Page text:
On Friday, June 26, the House passed a Climate Change Bill that will “require the U.S. to reduce carbon dioxide and other greenhouse gas emissions by 17 percent from 2005 levels by 2020 and by about 80 percent by mid-century.”
While some politicians complain that this bill is going too far and worry about the damage this will do to the economy, with few exceptions, no one disagrees that something should be done to lessen man’s environmental impact. Meanwhile, the same day that the House passed this bill, The Wall Street Journal reported on the collapse of the supposed consensus among scientists that global warming is a man-made phenomenon:
“The number of skeptics, far from shrinking, is swelling. Oklahoma Sen. Jim Inhofe now counts more than 700 reputable scientists who disagree with the U.N.—13 times the number who authored the U.N.’s 2007 climate summary for policymakers. Joanne Simpson, the world’s first woman to receive a Ph.D. in meteorology, expressed relief upon her retirement last year that she was finally free to speak “frankly” of her nonbelief. Dr. Kiminori Itoh, a Japanese environmental physical chemist who contributed to a U.N. climate report, dubs man-made warming “the worst scientific scandal in history.” Norway’s Ivar Giaever, Nobel Prize winner for physics, decries it as the “new religion.” A group of 54 noted physicists, led by Princeton’s Will Happer, is demanding the American Physical Society revise its position that the science is settled.”
In addition to the lack of evidence, one must also consider the impact that a bill, which requires a reduction of this magnitude in carbon dioxide and greenhouse gas emissions, will have on our technological and industrial progress. Without fossil fuels, industrial civilization, and all the benefits that come with it, would come to a grinding halt. There are numerous examples of countries with very low levels of carbon emissions where one can see clearly what life is like without this industrialization, but these are not places one would want to visit: countries where people lack electricity, running water and sufficient food, where disease runs rampant, and most people do not reach the age of 40.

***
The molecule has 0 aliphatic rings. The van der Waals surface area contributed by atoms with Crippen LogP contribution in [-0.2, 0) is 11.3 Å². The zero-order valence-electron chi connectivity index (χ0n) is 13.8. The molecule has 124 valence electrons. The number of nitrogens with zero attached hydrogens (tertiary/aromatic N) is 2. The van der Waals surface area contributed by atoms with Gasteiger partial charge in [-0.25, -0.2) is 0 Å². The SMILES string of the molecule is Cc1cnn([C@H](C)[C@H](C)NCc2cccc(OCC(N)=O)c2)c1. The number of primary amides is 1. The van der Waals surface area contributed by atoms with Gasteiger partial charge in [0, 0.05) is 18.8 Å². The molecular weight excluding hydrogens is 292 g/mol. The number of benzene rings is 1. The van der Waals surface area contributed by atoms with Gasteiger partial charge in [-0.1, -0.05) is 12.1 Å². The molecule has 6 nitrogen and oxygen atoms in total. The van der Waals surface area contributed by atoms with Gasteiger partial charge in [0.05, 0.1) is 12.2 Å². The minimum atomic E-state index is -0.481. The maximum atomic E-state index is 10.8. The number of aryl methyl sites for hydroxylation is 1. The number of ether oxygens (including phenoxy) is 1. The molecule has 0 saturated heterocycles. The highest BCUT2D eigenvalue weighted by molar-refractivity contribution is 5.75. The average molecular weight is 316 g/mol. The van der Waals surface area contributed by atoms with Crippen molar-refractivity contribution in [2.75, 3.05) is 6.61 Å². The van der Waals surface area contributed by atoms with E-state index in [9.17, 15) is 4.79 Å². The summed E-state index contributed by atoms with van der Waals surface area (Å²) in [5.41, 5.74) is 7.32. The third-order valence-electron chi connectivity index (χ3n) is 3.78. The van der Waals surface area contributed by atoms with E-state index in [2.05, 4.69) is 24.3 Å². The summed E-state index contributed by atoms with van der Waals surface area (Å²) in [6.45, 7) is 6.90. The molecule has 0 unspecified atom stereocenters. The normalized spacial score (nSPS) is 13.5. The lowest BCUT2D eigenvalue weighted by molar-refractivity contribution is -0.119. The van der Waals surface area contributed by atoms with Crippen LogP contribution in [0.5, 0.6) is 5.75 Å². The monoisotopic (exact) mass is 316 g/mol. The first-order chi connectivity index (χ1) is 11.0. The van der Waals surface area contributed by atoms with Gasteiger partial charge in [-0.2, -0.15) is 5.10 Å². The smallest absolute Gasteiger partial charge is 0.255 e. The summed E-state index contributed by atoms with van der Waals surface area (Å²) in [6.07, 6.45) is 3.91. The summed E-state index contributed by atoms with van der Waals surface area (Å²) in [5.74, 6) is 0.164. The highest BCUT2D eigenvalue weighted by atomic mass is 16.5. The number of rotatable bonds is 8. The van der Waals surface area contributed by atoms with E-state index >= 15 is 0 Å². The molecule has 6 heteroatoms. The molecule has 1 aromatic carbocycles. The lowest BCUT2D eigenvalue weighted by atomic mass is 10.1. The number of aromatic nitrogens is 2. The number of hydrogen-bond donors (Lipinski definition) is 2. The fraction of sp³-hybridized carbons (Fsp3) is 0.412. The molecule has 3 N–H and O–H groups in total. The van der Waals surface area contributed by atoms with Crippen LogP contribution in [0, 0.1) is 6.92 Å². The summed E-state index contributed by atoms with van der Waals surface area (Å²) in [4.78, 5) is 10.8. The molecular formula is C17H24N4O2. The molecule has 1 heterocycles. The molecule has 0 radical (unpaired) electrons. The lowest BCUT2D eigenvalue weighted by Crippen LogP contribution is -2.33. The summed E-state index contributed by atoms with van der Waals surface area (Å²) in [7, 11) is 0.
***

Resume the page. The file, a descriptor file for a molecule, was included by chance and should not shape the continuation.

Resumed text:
The long-term consequences of the Climate Change Bill are so destructive that some very careful deliberation is in order. Perhaps, if the science were conclusive, proponents of this bill could try to argue about the necessity for government action. But today, given the increasing skepticism from scientists towards the man-made global warming theory, it is unthinkable that Congress is even considering the draconian restrictions on the freedom of Americans contemplated under this new law. Every American who values industry, technology, progress, and freedom should strongly voice his opposition to the Climate Change Bill.